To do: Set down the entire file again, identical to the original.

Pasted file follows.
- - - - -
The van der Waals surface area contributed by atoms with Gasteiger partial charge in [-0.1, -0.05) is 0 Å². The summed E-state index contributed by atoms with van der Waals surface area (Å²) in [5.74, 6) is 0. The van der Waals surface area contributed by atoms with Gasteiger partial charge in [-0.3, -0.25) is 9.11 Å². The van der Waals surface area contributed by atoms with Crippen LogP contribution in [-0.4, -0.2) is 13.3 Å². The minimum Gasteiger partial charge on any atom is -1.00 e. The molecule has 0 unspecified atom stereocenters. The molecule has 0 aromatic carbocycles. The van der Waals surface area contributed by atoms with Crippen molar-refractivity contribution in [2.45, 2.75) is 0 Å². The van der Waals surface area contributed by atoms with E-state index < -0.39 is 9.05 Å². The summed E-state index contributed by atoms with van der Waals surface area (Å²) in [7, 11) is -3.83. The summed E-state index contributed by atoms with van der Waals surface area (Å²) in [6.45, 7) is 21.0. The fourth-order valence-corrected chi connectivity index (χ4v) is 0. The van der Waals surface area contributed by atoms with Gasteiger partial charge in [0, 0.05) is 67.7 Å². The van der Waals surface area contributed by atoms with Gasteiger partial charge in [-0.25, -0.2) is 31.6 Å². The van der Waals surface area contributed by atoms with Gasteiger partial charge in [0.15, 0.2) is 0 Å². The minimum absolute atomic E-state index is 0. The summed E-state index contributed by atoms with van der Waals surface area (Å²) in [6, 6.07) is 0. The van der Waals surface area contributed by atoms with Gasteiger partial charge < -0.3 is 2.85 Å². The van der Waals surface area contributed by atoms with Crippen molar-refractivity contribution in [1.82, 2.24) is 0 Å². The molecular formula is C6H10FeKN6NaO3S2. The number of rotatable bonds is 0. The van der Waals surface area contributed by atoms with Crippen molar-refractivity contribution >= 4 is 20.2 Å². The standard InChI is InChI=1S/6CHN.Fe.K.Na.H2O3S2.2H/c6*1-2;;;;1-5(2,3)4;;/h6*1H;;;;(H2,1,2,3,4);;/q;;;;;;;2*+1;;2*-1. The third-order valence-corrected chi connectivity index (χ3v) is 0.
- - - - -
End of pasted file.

The van der Waals surface area contributed by atoms with Gasteiger partial charge in [-0.1, -0.05) is 0 Å². The summed E-state index contributed by atoms with van der Waals surface area (Å²) in [5.74, 6) is 0. The van der Waals surface area contributed by atoms with Gasteiger partial charge in [-0.3, -0.25) is 9.11 Å². The van der Waals surface area contributed by atoms with Crippen LogP contribution in [-0.4, -0.2) is 13.3 Å². The minimum Gasteiger partial charge on any atom is -1.00 e. The molecule has 0 unspecified atom stereocenters. The molecule has 0 aromatic carbocycles. The van der Waals surface area contributed by atoms with Crippen molar-refractivity contribution in [2.45, 2.75) is 0 Å². The van der Waals surface area contributed by atoms with E-state index < -0.39 is 9.05 Å². The summed E-state index contributed by atoms with van der Waals surface area (Å²) in [7, 11) is -3.83. The summed E-state index contributed by atoms with van der Waals surface area (Å²) in [6.45, 7) is 21.0. The fourth-order valence-corrected chi connectivity index (χ4v) is 0. The van der Waals surface area contributed by atoms with Gasteiger partial charge in [0, 0.05) is 67.7 Å². The van der Waals surface area contributed by atoms with Gasteiger partial charge in [-0.25, -0.2) is 31.6 Å². The van der Waals surface area contributed by atoms with Gasteiger partial charge in [0.15, 0.2) is 0 Å². The minimum absolute atomic E-state index is 0. The summed E-state index contributed by atoms with van der Waals surface area (Å²) in [6, 6.07) is 0. The van der Waals surface area contributed by atoms with Gasteiger partial charge < -0.3 is 2.85 Å². The van der Waals surface area contributed by atoms with Crippen molar-refractivity contribution in [1.82, 2.24) is 0 Å². The molecular formula is C6H10FeKN6NaO3S2. The number of rotatable bonds is 0. The van der Waals surface area contributed by atoms with Crippen molar-refractivity contribution >= 4 is 20.2 Å². The standard InChI is InChI=1S/6CHN.Fe.K.Na.H2O3S2.2H/c6*1-2;;;;1-5(2,3)4;;/h6*1H;;;;(H2,1,2,3,4);;/q;;;;;;;2*+1;;2*-1. The third-order valence-corrected chi connectivity index (χ3v) is 0.